# How to Operate on Functions

In your pre-calculus class, you may be asked to operate with two or more functions. Operating with functions can involve addition, subtraction, multiplication, or division.

## Adding and subtracting two or more functions

When asked to add functions, you simply combine like terms, if the functions have any. For example, say you have three functions,

Now let’s say that (*f* + *g*)(*x*)* *is asking you to add the *f*(*x*) and the *g*(*x*) functions:

The *x*^{2} and 3*x*^{2 }add to 4*x*^{2}; –6*x* remains because it has no like terms; 1 and –10 add to –9.

But what do you do if you’re asked to add (*g* + *h*)(*x*)? You get the following equation:

You have no like terms to add, so you can’t simplify the answer any further. You’re done!

When asked to subtract functions, you distribute the negative sign throughout the second function, using the distributive property, and then treat the process like an addition problem:

## Multiplying and dividing two or more functions

Multiplying and dividing functions is a similar concept to adding and subtracting them. When multiplying functions, you use the distributive property over and over and then add the like terms to simplify. Dividing functions is trickier, however.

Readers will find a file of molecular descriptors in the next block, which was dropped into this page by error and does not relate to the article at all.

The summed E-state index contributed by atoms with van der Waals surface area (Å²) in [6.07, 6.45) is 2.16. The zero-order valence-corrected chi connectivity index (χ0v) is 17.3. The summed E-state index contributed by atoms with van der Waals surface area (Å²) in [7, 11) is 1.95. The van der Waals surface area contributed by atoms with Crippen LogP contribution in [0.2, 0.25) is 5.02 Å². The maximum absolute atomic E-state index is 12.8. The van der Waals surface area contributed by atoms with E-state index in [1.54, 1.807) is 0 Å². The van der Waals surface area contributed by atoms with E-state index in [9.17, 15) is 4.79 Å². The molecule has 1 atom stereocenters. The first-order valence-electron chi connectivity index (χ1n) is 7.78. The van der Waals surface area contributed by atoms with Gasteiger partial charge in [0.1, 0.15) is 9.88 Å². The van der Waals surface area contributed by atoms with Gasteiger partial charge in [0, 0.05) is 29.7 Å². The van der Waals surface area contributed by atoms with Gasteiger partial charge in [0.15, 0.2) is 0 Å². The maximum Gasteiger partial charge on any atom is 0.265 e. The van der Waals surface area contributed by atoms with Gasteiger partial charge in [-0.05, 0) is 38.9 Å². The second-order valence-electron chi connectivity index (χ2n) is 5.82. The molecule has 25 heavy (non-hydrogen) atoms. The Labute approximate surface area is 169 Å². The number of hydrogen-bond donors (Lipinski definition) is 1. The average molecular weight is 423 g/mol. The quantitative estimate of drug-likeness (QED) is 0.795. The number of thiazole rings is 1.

You’ll tackle multiplication first and save the trickster division for last. Here’s the setup for multiplying *f*(*x*) and *g*(*x*):

(*fg*)(*x*) = (*x*^{2} – 6*x* + 1)(3*x*^{2} – 10)

Follow these steps to multiply these functions:

Distribute each term of the polynomial on the left to each term of the polynomial on the right.

You start with

*x*^{2}(3*x*^{2}) +*x*^{2}(–10) + –6*x*(3*x*^{2}) + –6*x*(–10) + 1(3*x*^{2}) + 1(–10).You end up with 3

*x*^{4}– 10*x*^{2}– 18*x*^{3}+ 60*x*+ 3*x*^{2}– 10.Combine like terms to get the final answer to the multiplication.

This simple step gives you 3

*x*^{4}– 18*x*^{3}– 7*x*^{2}+ 60*x*– 10.

Operations that call for division of functions may involve factoring to cancel out terms and simplify the fraction. If you’re asked to divide *g*(*x*) by *f*(*x*), though, you write the following equation:

Because neither the denominator nor the numerator factor, the new, combined function is simplified and you’re done.

You may be asked to find a specific value of a combined function. For example, (*f *+ *h*)(1) asks you to put the value of 1 into the combined function

When you plug in 1, you get